After several days when the weather was too crappy for either me or Ashley to want to take a long walk, it was slightly better today, and I managed to get the pupster out for a pretty long walk.
My activity score of 100 due purely to walking the dog. Well, and sleeping better since getting a dog.
I forgot to bring my phone on one of my walks, so those steps only got counted twice and not three times!!! I am bereft.
I get scores in the upper 90s pretty often, but scores of 100 less so. Today I kept my “inactive time” nice and low, which I think is what made the difference.
Another dog-related change in the metrics I track
One metric that the Oura ring tracks is inactivity time: basically, the amount of time spent just sitting. It is here that I perhaps see the biggest dog-related change.
I have always spent a lot of time just sitting: I sit to work, I sit to read, I sit to watch TV, I sit to play a video game, I sit to write a blog post, I sit to eat. I sit in the morning while I drink my coffee, and I sit in the evening before getting ready for bed.
The Oura ring folks rather emphasize this particular metric, suggesting that “Keeping your daily inactive time below 8 hours works wonders for your body and mind.” I didn’t doubt this, but I did a pretty poor job of actually doing it. I had the occasional individual day when my inactivity was below 8 hours, but it was usually somewhat over. In fact, my average daily inactive time for the year before we got a dog was 9h 2min.
Since getting the dog, I’ve been way, way more active. I mentioned a few days ago that I was sleeping lot better, and listed a few metrics that had changed that seemed to be related—in particular, walking a lot more, but I hadn’t thought to check how my inactive time had changed, and the results are significant. My average daily inactive time over the 5 weeks since we got the dog has fallen to 6h 38min.
The shift is pretty obvious in a graph of my inactive time starting one year before I got the dog and continuing through yesterday:
The change was dramatic enough that just 5 weeks of post-dog data pulled the overall average down by almost 15 minutes per day. (It’s actually kind of interesting how variable the individual data points are in the first year, and yet how absolutely flat the average is, until Dog Day.)
Well, I have been sitting for rather longer than I probably should to get this post written. I’ll go ahead and post it, and then carry on with the activities of the day.
Sleeping better under the influence of a dog
Since we got Ashley, I have been sleeping better. Remarkably better. It’s kind of amazing.
My Oura ring gives me some data to go on.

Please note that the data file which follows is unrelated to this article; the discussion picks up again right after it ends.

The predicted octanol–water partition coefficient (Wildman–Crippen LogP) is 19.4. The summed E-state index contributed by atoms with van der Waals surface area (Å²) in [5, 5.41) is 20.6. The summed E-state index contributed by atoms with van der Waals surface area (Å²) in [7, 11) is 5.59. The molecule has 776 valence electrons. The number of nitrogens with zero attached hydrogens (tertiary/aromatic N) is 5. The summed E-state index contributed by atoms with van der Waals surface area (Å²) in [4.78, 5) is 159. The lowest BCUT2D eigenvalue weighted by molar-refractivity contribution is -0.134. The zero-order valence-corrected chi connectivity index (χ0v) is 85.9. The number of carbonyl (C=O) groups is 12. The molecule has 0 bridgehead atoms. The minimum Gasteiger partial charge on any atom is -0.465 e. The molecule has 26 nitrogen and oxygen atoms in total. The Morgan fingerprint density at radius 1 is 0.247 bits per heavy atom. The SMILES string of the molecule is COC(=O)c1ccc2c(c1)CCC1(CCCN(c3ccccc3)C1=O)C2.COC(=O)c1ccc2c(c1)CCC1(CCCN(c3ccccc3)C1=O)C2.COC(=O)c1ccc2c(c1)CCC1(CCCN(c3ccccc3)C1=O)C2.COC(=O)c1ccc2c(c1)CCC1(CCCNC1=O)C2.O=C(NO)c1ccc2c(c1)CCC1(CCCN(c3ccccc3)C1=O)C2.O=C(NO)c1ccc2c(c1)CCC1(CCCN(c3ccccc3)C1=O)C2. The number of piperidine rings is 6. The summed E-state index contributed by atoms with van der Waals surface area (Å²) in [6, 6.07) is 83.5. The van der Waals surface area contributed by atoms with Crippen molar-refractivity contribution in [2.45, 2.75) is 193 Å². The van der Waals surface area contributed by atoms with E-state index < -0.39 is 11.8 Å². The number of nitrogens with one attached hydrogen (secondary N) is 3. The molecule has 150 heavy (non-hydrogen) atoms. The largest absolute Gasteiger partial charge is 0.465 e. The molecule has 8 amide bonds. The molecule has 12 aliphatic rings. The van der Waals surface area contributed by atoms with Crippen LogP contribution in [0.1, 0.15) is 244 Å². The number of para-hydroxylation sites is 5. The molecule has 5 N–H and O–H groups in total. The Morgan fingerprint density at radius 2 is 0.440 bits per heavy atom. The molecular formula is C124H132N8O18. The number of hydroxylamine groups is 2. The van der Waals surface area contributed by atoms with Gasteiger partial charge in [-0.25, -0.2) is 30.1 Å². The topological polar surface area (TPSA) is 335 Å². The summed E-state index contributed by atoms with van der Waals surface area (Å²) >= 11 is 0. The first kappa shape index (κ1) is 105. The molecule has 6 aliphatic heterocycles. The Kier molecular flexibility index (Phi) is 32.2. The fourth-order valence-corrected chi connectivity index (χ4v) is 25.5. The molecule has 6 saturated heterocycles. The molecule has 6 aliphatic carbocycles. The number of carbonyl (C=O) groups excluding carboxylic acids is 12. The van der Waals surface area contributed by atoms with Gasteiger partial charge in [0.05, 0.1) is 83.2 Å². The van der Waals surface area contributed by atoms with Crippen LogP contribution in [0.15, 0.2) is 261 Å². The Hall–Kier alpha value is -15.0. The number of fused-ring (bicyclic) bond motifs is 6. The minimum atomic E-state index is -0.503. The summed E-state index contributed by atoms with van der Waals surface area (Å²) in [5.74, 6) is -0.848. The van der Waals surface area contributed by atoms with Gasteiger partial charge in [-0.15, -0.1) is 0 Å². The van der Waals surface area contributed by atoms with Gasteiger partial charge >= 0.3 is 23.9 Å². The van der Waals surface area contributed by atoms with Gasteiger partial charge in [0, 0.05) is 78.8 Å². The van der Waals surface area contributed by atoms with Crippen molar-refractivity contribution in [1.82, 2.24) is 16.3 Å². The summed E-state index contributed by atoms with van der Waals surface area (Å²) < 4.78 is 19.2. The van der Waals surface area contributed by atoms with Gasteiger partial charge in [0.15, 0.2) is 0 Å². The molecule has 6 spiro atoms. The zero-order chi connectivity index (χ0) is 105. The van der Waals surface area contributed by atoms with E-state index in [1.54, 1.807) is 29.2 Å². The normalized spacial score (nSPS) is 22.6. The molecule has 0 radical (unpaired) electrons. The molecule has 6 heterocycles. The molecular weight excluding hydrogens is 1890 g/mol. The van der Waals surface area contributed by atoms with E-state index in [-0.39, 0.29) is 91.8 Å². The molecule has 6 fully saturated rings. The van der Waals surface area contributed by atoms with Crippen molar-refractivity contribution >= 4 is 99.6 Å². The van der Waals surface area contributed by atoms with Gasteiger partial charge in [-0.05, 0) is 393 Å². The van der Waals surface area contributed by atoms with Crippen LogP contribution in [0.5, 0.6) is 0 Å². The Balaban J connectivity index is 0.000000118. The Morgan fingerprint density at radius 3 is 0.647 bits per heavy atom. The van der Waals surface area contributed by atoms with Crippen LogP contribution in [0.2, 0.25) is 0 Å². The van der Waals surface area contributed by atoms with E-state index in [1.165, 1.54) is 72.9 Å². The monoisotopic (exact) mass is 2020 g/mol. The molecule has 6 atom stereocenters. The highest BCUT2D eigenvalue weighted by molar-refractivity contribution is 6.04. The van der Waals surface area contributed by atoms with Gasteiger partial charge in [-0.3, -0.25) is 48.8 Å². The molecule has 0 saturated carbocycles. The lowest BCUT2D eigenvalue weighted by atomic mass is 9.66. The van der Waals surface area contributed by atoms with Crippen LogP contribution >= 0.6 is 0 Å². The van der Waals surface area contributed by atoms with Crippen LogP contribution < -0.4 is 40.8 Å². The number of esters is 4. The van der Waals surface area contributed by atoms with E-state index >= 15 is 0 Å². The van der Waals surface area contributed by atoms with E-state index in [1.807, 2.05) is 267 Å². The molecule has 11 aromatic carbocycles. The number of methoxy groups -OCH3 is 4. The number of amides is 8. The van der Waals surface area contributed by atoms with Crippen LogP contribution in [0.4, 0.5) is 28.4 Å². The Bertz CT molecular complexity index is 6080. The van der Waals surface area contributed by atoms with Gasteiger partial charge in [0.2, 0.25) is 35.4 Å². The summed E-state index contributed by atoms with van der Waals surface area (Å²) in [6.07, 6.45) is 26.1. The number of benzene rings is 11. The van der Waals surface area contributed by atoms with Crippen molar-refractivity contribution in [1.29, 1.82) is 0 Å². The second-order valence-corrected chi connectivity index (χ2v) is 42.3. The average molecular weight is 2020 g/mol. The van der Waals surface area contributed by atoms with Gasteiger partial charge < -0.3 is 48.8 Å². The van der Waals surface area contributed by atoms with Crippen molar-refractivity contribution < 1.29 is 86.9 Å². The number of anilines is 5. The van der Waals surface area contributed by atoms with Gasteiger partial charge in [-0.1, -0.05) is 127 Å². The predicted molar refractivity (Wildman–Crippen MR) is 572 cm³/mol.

The place where it’s very obvious is in deep sleep time. In the month or so before I got the dog, I averaged 57 minutes of deep sleep per night. In the month or so since I got the dog, I’ve averaged 1 hour 23 minutes. Other improvements are significant, but not so impressive in terms of numbers. Total sleep has gone from 7 hours 34 minutes to 7 hours 41 minutes, which is enough to make a difference. Sleep efficiency (the percentage of the time in bed that I’m actually asleep) has gone from 87% to 89%, which doesn’t look so impressive, but also seems to make a difference. I’m also getting up much less often in the night.
Of course, this leaves me with the question of why.
I think partially, it’s just that she sets a great example: She comes to bed when we do, lies down between our feet, goes to sleep, and stays asleep—better than I do, anyway.
The other big change, of course, is that I’m walking way, way more than before.
Again the Oura ring provides some data, with “walking” that has gone from 7.3 miles to 11.2 miles per day. That’s misleading though, because the Oura ring reports a “walking equivalent” number. (Based on, I assume, my heart rate during other activity, such as weight lifting.) The FitBit software on my Pixel Watch gives me actual distance data, and the last half of October I was averaging 5 miles per day, while last week I averaged 7 miles.
After not making a big deal out of my having an Oura ring for 1, 2, or 3 years, Oura has presented me with a fancy graphic to celebrate my having tracked my sleep for 4 years.
It’s not your device; it’s your device disorder
I wrote this a while ago, after seeing two articles in two days ragging on fitness tracking devices, and suggesting that they’re bad for you. Both articles warn against outsourcing your intuitive sense of “how you are” to some device. And, sure, I guess you can do that. But if you actually are doing that, I’d suggest that what you have isn’t a harmful device. What you have is a device disorder.